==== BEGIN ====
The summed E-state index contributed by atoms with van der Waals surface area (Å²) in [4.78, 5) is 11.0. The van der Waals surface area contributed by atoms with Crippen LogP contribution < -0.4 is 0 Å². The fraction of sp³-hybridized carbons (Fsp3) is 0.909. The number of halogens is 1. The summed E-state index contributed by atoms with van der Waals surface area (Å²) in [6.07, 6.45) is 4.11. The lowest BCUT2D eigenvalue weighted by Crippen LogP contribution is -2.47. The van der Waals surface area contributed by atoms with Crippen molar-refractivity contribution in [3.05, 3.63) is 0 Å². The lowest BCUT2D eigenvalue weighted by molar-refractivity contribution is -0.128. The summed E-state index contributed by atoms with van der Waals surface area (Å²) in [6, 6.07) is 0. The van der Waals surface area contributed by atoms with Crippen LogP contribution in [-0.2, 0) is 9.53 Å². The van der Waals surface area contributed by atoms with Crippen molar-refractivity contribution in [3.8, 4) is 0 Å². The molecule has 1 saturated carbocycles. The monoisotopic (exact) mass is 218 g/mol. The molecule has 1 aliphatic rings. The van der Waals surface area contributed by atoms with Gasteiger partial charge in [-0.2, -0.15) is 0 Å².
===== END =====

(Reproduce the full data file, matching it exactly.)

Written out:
The summed E-state index contributed by atoms with van der Waals surface area (Å²) in [4.78, 5) is 11.0. The van der Waals surface area contributed by atoms with Crippen LogP contribution < -0.4 is 0 Å². The fraction of sp³-hybridized carbons (Fsp3) is 0.909. The number of halogens is 1. The summed E-state index contributed by atoms with van der Waals surface area (Å²) in [6.07, 6.45) is 4.11. The lowest BCUT2D eigenvalue weighted by Crippen LogP contribution is -2.47. The van der Waals surface area contributed by atoms with Crippen molar-refractivity contribution in [3.05, 3.63) is 0 Å². The lowest BCUT2D eigenvalue weighted by molar-refractivity contribution is -0.128. The summed E-state index contributed by atoms with van der Waals surface area (Å²) in [6, 6.07) is 0. The van der Waals surface area contributed by atoms with Crippen LogP contribution in [-0.2, 0) is 9.53 Å². The van der Waals surface area contributed by atoms with Crippen molar-refractivity contribution in [3.8, 4) is 0 Å². The molecule has 1 saturated carbocycles. The monoisotopic (exact) mass is 218 g/mol. The molecule has 1 aliphatic rings. The van der Waals surface area contributed by atoms with Gasteiger partial charge in [-0.2, -0.15) is 0 Å².